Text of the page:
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Culture Days 2020

September 25 - October 25

2020 Theme:

Unexpected Intersections

Be part of an even bigger national celebration where arts, culture, and creativity intersect. Indoors, outdoors, and online—discover the world of arts and culture across Canada!

Postcard Stories

A Postcard Story is a story or poem that is 100 words maximum. By nature, it is short and sweet—like writing a real postcard—and can be written by adults and children alike. Think small, but fun, and really engaging.

This year’s theme for Culture Days is: Unexpected Intersections. Normally, you might send friends and loved ones a postcard while you’re travelling or when you’re far from home. But now, under these strange new circumstances, why not write a postcard from home?

Do you have memories and moments from a special place, or from previous Culture Days weekends? What are some of the unexpected intersections you have faced, or are currently facing?

Share your postcard here, and remember… keep it to less than 100 words. We may even pick a story or two to be displayed in one of our outdoor poster boxes for the community to see. Deadline to send your story is September 28, 2020 at 11:59pm.

Writing Tips & Resources

Need a hand getting started? We’ve gathered some helpful tips, tricks, and techniques that you and/or your kids may find helpful.

  • Think about it like a photograph – try to capture a single moment in time.
  • Focus. What’s your story about? Can you sum it up in a sentence?
  • Choose your words with care. Use words that have associations and implications (e.g. ‘parquet’ instead of ‘floor’).
  • Start in the middle of the action.
  • Don’t explain everything. Let readers fill in the gaps with their own ideas.
  • Try something unusual. Experiment with different ways of telling your story.
  • Edit. Avoid repetition. Remove adjectives, adverbs and any other unnecessary words.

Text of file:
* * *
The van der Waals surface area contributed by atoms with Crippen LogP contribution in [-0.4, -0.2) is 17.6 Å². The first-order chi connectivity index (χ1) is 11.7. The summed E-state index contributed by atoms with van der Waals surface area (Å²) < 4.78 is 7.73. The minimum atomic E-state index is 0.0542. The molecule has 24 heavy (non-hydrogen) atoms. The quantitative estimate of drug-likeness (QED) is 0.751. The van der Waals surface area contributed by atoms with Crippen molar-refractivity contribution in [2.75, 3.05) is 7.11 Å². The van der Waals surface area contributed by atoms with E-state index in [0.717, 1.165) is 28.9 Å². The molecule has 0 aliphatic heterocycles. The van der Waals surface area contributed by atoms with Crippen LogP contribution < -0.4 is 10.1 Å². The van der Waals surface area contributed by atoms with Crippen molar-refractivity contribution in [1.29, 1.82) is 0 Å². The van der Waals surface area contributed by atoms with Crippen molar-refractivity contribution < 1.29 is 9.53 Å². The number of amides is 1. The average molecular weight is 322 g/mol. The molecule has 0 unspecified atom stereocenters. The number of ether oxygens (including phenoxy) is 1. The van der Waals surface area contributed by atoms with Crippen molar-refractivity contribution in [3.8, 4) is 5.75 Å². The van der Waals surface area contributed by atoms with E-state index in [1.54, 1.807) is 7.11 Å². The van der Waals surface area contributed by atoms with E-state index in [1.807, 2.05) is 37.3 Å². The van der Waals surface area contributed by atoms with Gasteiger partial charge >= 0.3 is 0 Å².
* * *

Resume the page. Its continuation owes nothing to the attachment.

• Read flash fiction. Get inspired by reading some winning postcard stories.
How to write flash fiction

1. Start in the middle.

You don’t have time in this very short form to set scenes and build character.

2. Don’t use too many characters.

You won’t have time to describe your characters when you’re writing ultra-short. Even a name may not be useful in a micro-story unless it conveys a lot of additional story information or saves you words elsewhere.

3. Make sure the ending isn’t at the end.

In micro-fiction there’s a danger that much of the engagement with the story takes place when the reader has stopped reading. To avoid this, place the denouement in the middle of the story, allowing us time, as the rest of the text spins out, to consider the situation along with the narrator, and ruminate on the decisions his characters have taken. If you’re not careful, micro-stories can lean towards punchline-based or “pull back to reveal” endings which have a one-note, gag-a-minute feel – the drum roll and cymbal crash. Avoid this by giving us almost all the information we need in the first few lines, using the next few paragraphs to take us on a journey below the surface.

4. Sweat your title.

Make it work for a living.

5. Make your last line ring like a bell.

The last line is not the ending – we had that in the middle, remember – but it should leave the reader with something which will continue to sound after the story has finished. It should not complete the story but rather take us into a new place; a place where we can continue to think about the ideas in the story and wonder what it all meant. A story that gives itself up in the last line is no story at all, and after reading a piece of good micro-fiction we should be struggling to understand it, and, in this way, will grow to love it as a beautiful enigma. And this is also another of the dangers of micro-fiction; micro-stories can be too rich and offer too much emotion in a powerful one-off injection, overwhelming the reader, flooding the mind. A few micro-shorts now and again will amaze and delight – one after another and you feel like you’ve been run over by a lorry full of fridges.

6. Write long, then go short.

Create a lump of stone from which you chip out your story sculpture. Stories can live much more cheaply than you realize, with little deterioration in lifestyle. But do beware: writing micro-fiction is for some like holidaying in a caravan – the grill may well fold out to become an extra bed, but you wouldn’t sleep in a fold-out grill for the rest of your life.

Off you go!

Writing Flash Fiction with Katey Schultz (short video)
Parts of a Story - for Kids (short video)

Culture Days Postcard Story Entry Form

  • You may also upload a PDF and/or JPG image below.
  • Maximum file size: 2MB. Accepted file types: PDF, JPG.
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    Accepted file types: pdf, jpg.
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    • If my postcard story/poem is selected by BPAC staff, I allow it to be shared as part of a large poster displayed on the exterior of BPAC.
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